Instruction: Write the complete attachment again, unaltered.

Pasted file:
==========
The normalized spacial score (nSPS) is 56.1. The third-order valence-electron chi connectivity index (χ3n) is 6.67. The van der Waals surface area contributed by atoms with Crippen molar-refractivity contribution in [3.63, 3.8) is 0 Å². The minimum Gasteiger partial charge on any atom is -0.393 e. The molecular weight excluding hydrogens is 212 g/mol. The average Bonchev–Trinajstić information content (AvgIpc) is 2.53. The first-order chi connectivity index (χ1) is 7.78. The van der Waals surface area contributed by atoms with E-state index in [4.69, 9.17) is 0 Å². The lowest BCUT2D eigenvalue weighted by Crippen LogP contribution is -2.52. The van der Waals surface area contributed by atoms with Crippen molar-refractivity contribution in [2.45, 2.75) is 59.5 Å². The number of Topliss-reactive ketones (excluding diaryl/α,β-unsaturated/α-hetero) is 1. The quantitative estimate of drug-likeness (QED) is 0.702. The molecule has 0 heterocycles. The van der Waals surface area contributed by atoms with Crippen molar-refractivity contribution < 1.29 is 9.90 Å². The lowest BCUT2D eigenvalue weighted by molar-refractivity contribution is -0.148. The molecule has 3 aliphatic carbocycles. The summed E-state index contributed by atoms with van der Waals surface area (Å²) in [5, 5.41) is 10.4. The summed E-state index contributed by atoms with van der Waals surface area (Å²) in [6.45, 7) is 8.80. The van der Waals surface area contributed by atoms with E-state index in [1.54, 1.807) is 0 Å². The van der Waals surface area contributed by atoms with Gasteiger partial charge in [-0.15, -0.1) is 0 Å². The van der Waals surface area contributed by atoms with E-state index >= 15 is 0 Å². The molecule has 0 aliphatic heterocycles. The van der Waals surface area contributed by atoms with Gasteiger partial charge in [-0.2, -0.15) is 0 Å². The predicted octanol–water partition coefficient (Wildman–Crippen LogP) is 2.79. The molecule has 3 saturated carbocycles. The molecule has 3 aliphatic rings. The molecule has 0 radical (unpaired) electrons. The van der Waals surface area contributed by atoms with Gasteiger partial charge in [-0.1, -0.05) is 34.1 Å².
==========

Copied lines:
The normalized spacial score (nSPS) is 56.1. The third-order valence-electron chi connectivity index (χ3n) is 6.67. The van der Waals surface area contributed by atoms with Crippen molar-refractivity contribution in [3.63, 3.8) is 0 Å². The minimum Gasteiger partial charge on any atom is -0.393 e. The molecular weight excluding hydrogens is 212 g/mol. The average Bonchev–Trinajstić information content (AvgIpc) is 2.53. The first-order chi connectivity index (χ1) is 7.78. The van der Waals surface area contributed by atoms with E-state index in [4.69, 9.17) is 0 Å². The lowest BCUT2D eigenvalue weighted by Crippen LogP contribution is -2.52. The van der Waals surface area contributed by atoms with Crippen molar-refractivity contribution in [2.45, 2.75) is 59.5 Å². The number of Topliss-reactive ketones (excluding diaryl/α,β-unsaturated/α-hetero) is 1. The quantitative estimate of drug-likeness (QED) is 0.702. The molecule has 0 heterocycles. The van der Waals surface area contributed by atoms with Crippen molar-refractivity contribution < 1.29 is 9.90 Å². The lowest BCUT2D eigenvalue weighted by molar-refractivity contribution is -0.148. The molecule has 3 aliphatic carbocycles. The summed E-state index contributed by atoms with van der Waals surface area (Å²) in [5, 5.41) is 10.4. The summed E-state index contributed by atoms with van der Waals surface area (Å²) in [6.45, 7) is 8.80. The van der Waals surface area contributed by atoms with E-state index in [1.54, 1.807) is 0 Å². The van der Waals surface area contributed by atoms with Gasteiger partial charge in [-0.15, -0.1) is 0 Å². The van der Waals surface area contributed by atoms with E-state index >= 15 is 0 Å². The molecule has 0 aliphatic heterocycles. The van der Waals surface area contributed by atoms with Gasteiger partial charge in [-0.2, -0.15) is 0 Å². The predicted octanol–water partition coefficient (Wildman–Crippen LogP) is 2.79. The molecule has 3 saturated carbocycles. The molecule has 3 aliphatic rings. The molecule has 0 radical (unpaired) electrons. The van der Waals surface area contributed by atoms with Gasteiger partial charge in [-0.1, -0.05) is 34.1 Å².